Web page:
“Right now for the majority, people park across the street from the casino, go into the casino and go back across the street,” Shields said. “Until there are other restaurants, and other things going on, you’re not going to have foot traffic.”

But Shields is looking forward to the full resort opening, and even hung a banner outside her shop to support Caesars. 

Mason said that sometimes sons and daughters who have just dropped their parents off at the casino come into Foxglove, looking for something to do. But he, too, expects business to increase once the permanent casino opens. 

The full Caesars resort will include a 500-room hotel, and one of Schoolfield’s empty mill buildings is slated to be renovated into a boutique hotel by a private developer. 

“When people are spending the night, that’s when we’ll look for there to be a bigger increase in business,” Mason said.

Townsend, on the other hand, said she’s happy with her regular customers and isn’t looking for a large increase in business. 

“I’m busy enough,” she said. “It’s just me here, I’m the only one who sews, and I can’t go but so fast. It already takes about a month to get your clothes back.”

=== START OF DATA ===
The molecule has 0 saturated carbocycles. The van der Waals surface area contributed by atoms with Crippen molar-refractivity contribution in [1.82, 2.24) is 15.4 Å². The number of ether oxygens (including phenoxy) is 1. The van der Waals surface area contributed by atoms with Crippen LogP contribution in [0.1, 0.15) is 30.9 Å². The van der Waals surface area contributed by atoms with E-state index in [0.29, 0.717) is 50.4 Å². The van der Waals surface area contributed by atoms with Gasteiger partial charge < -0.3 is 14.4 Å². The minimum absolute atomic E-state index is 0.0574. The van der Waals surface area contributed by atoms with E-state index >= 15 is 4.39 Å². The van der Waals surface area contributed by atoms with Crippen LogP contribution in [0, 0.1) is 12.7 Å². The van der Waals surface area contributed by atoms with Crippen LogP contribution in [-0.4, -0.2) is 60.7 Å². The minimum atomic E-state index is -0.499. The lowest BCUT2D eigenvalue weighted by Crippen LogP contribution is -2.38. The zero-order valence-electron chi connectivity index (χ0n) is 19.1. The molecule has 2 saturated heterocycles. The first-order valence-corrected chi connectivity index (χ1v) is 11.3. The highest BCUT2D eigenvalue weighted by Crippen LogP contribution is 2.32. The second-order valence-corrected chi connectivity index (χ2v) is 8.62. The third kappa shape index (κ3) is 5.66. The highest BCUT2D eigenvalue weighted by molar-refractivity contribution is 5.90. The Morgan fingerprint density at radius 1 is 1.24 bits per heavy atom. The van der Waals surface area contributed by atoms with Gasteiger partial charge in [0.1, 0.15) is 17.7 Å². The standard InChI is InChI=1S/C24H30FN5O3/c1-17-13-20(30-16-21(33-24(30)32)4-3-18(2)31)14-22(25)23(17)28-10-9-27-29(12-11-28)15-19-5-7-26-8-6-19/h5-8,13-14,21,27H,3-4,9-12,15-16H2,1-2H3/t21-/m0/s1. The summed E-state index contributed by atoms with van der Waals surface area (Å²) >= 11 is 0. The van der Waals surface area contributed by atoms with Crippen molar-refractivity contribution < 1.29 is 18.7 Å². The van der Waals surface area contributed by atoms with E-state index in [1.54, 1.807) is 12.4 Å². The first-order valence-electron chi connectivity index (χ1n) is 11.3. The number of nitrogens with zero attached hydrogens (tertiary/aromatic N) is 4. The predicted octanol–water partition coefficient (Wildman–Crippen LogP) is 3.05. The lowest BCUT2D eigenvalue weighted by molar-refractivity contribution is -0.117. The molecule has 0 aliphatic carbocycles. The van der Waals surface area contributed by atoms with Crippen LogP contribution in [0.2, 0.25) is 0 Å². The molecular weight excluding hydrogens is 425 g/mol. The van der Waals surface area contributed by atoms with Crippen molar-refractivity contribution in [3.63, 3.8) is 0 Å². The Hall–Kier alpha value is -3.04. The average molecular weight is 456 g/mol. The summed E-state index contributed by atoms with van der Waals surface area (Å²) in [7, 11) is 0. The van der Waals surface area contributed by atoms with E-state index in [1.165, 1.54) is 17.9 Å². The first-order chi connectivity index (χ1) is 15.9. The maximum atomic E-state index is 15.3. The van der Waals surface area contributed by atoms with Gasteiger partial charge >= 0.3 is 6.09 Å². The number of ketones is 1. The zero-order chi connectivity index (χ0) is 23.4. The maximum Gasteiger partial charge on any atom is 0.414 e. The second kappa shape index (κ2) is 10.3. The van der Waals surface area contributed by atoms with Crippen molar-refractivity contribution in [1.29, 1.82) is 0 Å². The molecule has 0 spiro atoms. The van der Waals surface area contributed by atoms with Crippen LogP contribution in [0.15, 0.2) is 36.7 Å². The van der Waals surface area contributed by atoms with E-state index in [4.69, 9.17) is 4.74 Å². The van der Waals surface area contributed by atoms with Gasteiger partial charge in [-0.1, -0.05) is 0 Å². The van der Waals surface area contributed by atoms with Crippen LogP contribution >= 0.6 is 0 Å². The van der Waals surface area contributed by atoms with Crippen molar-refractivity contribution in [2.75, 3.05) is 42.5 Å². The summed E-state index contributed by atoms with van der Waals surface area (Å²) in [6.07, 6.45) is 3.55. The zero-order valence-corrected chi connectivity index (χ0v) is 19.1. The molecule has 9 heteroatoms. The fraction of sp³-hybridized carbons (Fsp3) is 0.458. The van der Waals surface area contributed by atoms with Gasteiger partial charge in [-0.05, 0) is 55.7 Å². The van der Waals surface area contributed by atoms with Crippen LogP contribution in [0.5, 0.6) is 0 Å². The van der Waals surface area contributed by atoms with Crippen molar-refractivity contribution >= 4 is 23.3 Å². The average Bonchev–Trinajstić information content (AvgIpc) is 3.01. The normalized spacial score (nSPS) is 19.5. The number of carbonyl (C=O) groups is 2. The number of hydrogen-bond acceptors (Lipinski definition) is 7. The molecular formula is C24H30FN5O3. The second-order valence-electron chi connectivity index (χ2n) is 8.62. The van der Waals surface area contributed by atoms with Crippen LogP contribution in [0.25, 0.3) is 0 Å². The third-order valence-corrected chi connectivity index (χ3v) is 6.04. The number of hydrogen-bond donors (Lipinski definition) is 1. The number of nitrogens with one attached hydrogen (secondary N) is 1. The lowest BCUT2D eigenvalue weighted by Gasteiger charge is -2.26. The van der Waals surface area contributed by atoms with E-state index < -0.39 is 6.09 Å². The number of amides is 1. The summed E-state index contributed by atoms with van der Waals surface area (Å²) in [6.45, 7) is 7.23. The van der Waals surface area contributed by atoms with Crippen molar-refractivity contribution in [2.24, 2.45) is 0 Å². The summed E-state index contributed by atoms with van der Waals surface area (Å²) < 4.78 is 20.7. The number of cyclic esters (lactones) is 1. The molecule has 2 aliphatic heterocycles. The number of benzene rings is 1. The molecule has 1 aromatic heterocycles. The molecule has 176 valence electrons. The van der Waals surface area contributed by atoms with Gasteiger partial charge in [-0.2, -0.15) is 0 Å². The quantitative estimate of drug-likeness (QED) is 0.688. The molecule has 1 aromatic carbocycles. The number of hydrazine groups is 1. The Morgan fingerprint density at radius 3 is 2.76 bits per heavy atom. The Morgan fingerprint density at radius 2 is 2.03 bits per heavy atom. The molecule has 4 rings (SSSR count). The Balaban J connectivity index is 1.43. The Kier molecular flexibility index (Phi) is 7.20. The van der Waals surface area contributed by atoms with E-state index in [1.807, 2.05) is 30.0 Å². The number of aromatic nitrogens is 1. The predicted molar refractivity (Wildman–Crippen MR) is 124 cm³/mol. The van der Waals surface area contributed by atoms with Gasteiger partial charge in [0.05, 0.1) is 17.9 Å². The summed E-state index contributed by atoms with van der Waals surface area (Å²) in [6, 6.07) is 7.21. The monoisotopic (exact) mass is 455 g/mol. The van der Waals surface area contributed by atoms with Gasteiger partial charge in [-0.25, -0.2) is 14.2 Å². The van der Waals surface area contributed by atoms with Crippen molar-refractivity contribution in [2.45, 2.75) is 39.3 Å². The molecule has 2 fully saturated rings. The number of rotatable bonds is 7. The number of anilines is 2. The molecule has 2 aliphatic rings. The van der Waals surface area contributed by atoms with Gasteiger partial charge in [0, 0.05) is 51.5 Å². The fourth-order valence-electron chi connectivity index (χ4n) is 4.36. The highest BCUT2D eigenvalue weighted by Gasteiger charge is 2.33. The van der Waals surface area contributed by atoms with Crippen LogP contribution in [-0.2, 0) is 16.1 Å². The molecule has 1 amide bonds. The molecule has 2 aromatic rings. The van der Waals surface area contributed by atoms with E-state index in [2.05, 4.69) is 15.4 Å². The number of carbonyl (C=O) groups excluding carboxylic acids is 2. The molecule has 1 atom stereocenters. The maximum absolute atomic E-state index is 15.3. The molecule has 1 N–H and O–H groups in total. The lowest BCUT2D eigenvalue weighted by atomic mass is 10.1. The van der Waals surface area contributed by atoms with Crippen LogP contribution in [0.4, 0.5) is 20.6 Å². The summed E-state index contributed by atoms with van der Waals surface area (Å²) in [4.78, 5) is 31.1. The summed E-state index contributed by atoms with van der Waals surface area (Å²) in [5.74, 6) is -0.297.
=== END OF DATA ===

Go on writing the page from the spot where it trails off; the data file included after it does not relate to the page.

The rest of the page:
Mason also expressed concerns about how Foxglove Clothing would keep up with more business, if it eventually comes. 

“You want an increase in business, but then you have to think, how are we going to handle it?” Mason said. “Like everywhere else in the country, you’ve got to have help.”

‘Taking lessons’ from the temporary casino

Managing the operations of an active casino, even a temporary one, while planning for the opening of a permanent resort is both exciting and hectic, Albrecht said. But one of the benefits of having a temporary casino is the learning process. 

“We’re learning about any potential changes we need for the permanent [resort],” he said. “We’re taking lessons from the temporary facility.”